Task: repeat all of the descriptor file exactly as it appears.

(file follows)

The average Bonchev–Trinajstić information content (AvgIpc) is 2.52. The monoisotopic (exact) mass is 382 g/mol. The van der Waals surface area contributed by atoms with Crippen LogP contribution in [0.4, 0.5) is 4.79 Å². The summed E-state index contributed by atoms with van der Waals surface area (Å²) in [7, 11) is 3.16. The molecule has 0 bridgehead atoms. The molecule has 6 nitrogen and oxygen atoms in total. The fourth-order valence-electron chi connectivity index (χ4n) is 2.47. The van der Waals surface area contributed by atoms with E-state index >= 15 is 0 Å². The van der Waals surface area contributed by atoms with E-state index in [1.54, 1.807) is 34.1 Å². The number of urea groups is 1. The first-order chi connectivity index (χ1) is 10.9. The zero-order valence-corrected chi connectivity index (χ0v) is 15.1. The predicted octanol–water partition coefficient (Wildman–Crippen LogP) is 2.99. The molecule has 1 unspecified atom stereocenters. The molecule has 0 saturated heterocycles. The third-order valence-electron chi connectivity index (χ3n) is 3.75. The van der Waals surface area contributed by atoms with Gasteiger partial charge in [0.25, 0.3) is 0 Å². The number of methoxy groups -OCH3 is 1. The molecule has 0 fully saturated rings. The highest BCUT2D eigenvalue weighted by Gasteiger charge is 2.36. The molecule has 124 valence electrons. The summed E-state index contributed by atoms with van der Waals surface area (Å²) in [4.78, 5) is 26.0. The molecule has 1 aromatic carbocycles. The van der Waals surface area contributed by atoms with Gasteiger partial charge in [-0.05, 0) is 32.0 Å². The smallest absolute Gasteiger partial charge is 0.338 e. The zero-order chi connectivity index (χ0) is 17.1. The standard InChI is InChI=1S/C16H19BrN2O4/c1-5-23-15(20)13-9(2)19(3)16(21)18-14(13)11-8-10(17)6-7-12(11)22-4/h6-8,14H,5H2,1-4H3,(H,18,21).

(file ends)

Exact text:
The average Bonchev–Trinajstić information content (AvgIpc) is 2.52. The monoisotopic (exact) mass is 382 g/mol. The van der Waals surface area contributed by atoms with Crippen LogP contribution in [0.4, 0.5) is 4.79 Å². The summed E-state index contributed by atoms with van der Waals surface area (Å²) in [7, 11) is 3.16. The molecule has 0 bridgehead atoms. The molecule has 6 nitrogen and oxygen atoms in total. The fourth-order valence-electron chi connectivity index (χ4n) is 2.47. The van der Waals surface area contributed by atoms with E-state index >= 15 is 0 Å². The van der Waals surface area contributed by atoms with E-state index in [1.54, 1.807) is 34.1 Å². The number of urea groups is 1. The first-order chi connectivity index (χ1) is 10.9. The zero-order valence-corrected chi connectivity index (χ0v) is 15.1. The predicted octanol–water partition coefficient (Wildman–Crippen LogP) is 2.99. The molecule has 1 unspecified atom stereocenters. The molecule has 0 saturated heterocycles. The third-order valence-electron chi connectivity index (χ3n) is 3.75. The van der Waals surface area contributed by atoms with Gasteiger partial charge in [0.25, 0.3) is 0 Å². The number of methoxy groups -OCH3 is 1. The molecule has 0 fully saturated rings. The highest BCUT2D eigenvalue weighted by Gasteiger charge is 2.36. The molecule has 124 valence electrons. The summed E-state index contributed by atoms with van der Waals surface area (Å²) in [4.78, 5) is 26.0. The molecule has 1 aromatic carbocycles. The van der Waals surface area contributed by atoms with Gasteiger partial charge in [-0.05, 0) is 32.0 Å². The smallest absolute Gasteiger partial charge is 0.338 e. The zero-order chi connectivity index (χ0) is 17.1. The standard InChI is InChI=1S/C16H19BrN2O4/c1-5-23-15(20)13-9(2)19(3)16(21)18-14(13)11-8-10(17)6-7-12(11)22-4/h6-8,14H,5H2,1-4H3,(H,18,21).